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Turkey GDP Q1 2021

Turkey: GDP growth records quickest expansion since Q1 2018 in Q1 2022

GDP growth cooled to 7.3% year on year in the first quarter, from 9.1% in the fourth quarter of last year. The headline result came in slightly above market analysts’ expectations of a 7.2% expansion.

The moderating headline print came on the back of softer household consumption growth, which eased from 21.4% year on year in the fourth quarter of last year to 19.5% in the first quarter of 2022. Inflation more than doubled in the period and this, coupled with deeply pessimistic consumer sentiment, weighed on household spending. The large increase in the minimum wage and marked private-sector wage increases supported spending, however. Furthermore, government consumption swung from a 1.9% contraction in Q4 2021 to a 0.9% expansion in January–March, likely driven in part by the wage increases. Fixed investment also rebounded, growing 1.1% in the first quarter, after contracting 0.8% in the final quarter of last year.

Turning to the external sector, exports of goods and services growth slowed to 16.8% year on year in the first quarter from 20.7% in Q4 2021. While this was a quicker deceleration in growth than that of the import of goods and services (Q1 2022: +2.3% yoy; Q4 2021: +2.6% yoy), the external sector contributed 3.8 percentage points to the headline reading.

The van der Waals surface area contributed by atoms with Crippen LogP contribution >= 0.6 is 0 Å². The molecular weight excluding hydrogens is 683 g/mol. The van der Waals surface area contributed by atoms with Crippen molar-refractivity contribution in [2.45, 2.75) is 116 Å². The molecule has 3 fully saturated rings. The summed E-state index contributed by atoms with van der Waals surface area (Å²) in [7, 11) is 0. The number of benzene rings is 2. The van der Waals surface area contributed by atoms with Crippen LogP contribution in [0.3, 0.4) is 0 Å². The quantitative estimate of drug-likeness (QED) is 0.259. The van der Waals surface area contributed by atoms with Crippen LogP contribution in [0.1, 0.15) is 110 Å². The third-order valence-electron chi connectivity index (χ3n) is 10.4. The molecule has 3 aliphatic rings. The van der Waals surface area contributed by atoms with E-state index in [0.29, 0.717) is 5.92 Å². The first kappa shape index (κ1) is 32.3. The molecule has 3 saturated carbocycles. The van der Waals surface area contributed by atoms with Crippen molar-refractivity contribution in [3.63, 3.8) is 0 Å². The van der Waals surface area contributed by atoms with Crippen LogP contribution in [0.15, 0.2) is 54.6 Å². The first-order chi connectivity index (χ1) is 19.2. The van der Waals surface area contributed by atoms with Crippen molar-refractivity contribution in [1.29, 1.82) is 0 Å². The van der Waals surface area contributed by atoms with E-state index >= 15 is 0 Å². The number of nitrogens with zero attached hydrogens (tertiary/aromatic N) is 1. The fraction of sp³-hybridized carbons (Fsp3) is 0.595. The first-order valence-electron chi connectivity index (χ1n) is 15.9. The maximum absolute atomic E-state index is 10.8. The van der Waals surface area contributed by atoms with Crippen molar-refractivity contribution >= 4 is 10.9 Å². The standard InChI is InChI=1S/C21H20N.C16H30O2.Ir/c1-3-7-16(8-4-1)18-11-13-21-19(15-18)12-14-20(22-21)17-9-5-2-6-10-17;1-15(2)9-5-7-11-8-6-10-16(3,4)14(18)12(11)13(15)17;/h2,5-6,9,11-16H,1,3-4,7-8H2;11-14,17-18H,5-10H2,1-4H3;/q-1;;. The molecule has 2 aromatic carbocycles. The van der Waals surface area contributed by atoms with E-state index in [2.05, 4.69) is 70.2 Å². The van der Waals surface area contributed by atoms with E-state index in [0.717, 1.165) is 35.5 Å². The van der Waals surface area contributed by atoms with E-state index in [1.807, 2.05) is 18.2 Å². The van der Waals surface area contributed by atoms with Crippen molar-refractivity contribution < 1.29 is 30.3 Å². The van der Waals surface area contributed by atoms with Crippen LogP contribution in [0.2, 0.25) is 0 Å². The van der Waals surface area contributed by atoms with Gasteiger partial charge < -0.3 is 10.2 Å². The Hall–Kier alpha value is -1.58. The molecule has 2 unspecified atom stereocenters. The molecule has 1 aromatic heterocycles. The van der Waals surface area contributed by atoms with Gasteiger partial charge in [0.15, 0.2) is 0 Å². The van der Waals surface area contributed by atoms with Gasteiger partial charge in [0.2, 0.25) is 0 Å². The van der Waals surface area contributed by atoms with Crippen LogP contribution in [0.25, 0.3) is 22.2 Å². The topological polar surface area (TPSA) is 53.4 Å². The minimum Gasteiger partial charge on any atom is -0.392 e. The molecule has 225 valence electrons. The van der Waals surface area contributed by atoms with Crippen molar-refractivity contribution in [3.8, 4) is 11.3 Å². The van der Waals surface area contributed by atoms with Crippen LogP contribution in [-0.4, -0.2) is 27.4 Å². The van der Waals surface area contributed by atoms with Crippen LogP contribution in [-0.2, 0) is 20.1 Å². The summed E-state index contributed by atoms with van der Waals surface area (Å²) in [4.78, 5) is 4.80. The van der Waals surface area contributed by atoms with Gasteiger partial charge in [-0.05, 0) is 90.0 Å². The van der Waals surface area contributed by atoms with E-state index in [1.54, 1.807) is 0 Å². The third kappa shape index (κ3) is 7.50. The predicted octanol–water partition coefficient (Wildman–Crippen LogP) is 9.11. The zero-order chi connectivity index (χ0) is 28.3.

On a seasonally-adjusted quarter-on-quarter basis, economic growth eased to 1.2% in the first quarter from 1.5% in the fourth quarter of last year. This signaled a loss of momentum at the outset of the year, with activity weighed down by red-hot inflation.

Looking ahead, the balance of risks is clearly skewed to the downside. The lira has remained under pressure due to a hugely negative real interest rate, at a time when the U.S. Fed has begun to normalize monetary policy and the ECB is gearing up to do the same. Already elevated inflation has been stoked even higher by the fallout from the Russian invasion of Ukraine, which has sent commodity prices spiraling. Household spending will be impeded by evaporating disposable incomes; inflation is vastly outpacing the wage increases imposed at the start of the year. Moreover, the private sector’s debt overhang is mostly denominated in foreign currencies, posing macroeconomic stability risks. That said, still-robust business confidence and high capacity-utilization rates bode well for capital outlays. The removal of Covid-19 restrictions should support private consumption and the tourism sector.

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